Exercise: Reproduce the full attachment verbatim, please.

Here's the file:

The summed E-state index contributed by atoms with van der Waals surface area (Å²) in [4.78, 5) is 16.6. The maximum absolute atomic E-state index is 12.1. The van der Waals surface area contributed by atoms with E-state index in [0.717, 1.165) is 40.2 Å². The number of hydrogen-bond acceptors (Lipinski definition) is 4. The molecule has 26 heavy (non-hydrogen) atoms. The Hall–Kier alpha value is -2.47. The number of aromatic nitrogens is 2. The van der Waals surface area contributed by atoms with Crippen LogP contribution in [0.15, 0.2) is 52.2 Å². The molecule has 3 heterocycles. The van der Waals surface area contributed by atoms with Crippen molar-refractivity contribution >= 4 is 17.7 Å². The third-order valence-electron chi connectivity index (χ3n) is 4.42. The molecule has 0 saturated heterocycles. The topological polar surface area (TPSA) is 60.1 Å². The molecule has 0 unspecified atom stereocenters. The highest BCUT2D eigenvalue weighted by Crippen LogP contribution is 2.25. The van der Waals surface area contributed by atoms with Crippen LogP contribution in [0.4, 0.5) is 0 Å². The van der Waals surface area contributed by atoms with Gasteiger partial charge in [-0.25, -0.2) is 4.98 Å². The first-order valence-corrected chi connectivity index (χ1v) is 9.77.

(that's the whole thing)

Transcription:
The summed E-state index contributed by atoms with van der Waals surface area (Å²) in [4.78, 5) is 16.6. The maximum absolute atomic E-state index is 12.1. The van der Waals surface area contributed by atoms with E-state index in [0.717, 1.165) is 40.2 Å². The number of hydrogen-bond acceptors (Lipinski definition) is 4. The molecule has 26 heavy (non-hydrogen) atoms. The Hall–Kier alpha value is -2.47. The number of aromatic nitrogens is 2. The van der Waals surface area contributed by atoms with Crippen LogP contribution in [0.15, 0.2) is 52.2 Å². The molecule has 3 heterocycles. The van der Waals surface area contributed by atoms with Crippen molar-refractivity contribution >= 4 is 17.7 Å². The third-order valence-electron chi connectivity index (χ3n) is 4.42. The molecule has 0 saturated heterocycles. The topological polar surface area (TPSA) is 60.1 Å². The molecule has 0 unspecified atom stereocenters. The highest BCUT2D eigenvalue weighted by Crippen LogP contribution is 2.25. The van der Waals surface area contributed by atoms with Crippen LogP contribution in [0.4, 0.5) is 0 Å². The van der Waals surface area contributed by atoms with Gasteiger partial charge in [-0.25, -0.2) is 4.98 Å². The first-order valence-corrected chi connectivity index (χ1v) is 9.77.